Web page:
Blacksburg, VA - It has been seven years since a gunman killed 32 students and faculty in the deadliest mass shooting in modern U.S. history.
He killed himself after the rampage.
Today on campus, students, staff and the community marked the anniversary with several events.
For the last time as university President Dr. Charles Steger paid respects to 32 faculty and students killed in obviously the darkest moment of his tenure.
Governor Terry McAuliffe was greeted by a victim's mother. He siad, "What do you say? The pain that a mother... As a father... Dorothy and I have five children. You just can't imagine losing a child. There is just nothing that can compare with it. I just said, 'my thoughts and prayers are with you,' There's not a lot you can do but... your heart goes out to them."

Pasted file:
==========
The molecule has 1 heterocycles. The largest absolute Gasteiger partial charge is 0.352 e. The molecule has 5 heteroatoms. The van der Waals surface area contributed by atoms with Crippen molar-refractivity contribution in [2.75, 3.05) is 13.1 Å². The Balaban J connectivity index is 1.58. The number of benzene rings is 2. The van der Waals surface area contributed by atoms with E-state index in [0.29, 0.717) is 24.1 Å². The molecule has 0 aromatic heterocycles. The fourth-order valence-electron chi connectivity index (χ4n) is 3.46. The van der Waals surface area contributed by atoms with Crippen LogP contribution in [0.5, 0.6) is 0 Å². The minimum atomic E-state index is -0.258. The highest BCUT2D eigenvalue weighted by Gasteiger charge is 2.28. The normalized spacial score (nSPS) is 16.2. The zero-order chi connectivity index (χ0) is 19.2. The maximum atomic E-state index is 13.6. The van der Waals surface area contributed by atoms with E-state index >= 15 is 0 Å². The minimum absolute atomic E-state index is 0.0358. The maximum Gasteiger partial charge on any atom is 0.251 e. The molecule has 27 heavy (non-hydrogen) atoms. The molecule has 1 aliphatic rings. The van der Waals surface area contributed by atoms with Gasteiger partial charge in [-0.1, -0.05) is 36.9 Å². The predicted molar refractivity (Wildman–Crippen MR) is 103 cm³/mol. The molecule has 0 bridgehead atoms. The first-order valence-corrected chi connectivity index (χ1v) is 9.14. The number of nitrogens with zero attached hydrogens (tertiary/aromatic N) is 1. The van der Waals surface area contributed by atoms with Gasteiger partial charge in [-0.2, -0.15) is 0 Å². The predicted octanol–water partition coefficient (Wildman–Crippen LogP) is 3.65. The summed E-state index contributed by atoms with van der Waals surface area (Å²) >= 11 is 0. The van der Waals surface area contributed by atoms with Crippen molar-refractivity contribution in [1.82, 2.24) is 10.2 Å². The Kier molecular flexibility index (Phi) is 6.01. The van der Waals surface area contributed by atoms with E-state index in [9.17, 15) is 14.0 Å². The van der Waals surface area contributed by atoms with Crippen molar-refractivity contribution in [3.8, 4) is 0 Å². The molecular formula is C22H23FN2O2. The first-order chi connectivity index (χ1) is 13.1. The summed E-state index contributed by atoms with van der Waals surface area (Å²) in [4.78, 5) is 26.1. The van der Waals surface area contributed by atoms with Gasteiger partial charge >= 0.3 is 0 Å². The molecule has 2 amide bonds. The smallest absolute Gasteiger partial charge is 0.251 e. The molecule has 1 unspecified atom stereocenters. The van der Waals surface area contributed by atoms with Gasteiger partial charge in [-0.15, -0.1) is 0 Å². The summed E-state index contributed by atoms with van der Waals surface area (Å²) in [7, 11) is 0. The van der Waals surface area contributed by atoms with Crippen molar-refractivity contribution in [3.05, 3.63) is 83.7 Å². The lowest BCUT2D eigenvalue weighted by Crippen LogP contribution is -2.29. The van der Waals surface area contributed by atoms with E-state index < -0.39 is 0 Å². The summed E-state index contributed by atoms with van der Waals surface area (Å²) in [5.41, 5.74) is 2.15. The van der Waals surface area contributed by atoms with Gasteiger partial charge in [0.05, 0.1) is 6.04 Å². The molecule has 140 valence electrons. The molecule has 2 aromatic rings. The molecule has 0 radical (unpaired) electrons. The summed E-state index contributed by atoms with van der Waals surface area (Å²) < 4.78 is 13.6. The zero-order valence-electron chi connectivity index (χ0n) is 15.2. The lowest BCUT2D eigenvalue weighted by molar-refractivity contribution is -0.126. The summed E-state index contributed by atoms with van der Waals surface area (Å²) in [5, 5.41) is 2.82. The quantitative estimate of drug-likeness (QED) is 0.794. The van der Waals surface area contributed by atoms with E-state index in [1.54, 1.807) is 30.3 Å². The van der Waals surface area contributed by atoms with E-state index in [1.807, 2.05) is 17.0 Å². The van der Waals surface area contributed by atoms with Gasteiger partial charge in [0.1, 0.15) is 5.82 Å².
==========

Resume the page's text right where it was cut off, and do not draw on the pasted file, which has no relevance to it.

Nearby, sophomore Mari Buttarazzi marked the day with sorority sisters by handing out hundreds of memory ribbons.
"It's such a simple way to give back. For the half hour, we passed out more than 350 ribbons and it was amazing," said Buttarazzi.
She was in middle school in northern Virginia when the attack happened but still feels the link and the obligation to keep the memory alive , even if with just a small token.
"It's amazing how much people still care even though they never had a true connection. Being on campus and being a Hokie is connection enough and I think that is truly amazing," said Buttarazzi.
The community aspect of this tragedy may be a given but the real test of time, in regard to change, may come in safer campuses nationwide and with a better understanding of mental health within society.
"We have a long way to go. This is only the start and we need to re-double our efforts so that what happened here at Virginia Tech never occurs again in Virginia or, in all fairness, anywhere in the world," said McAuliffe.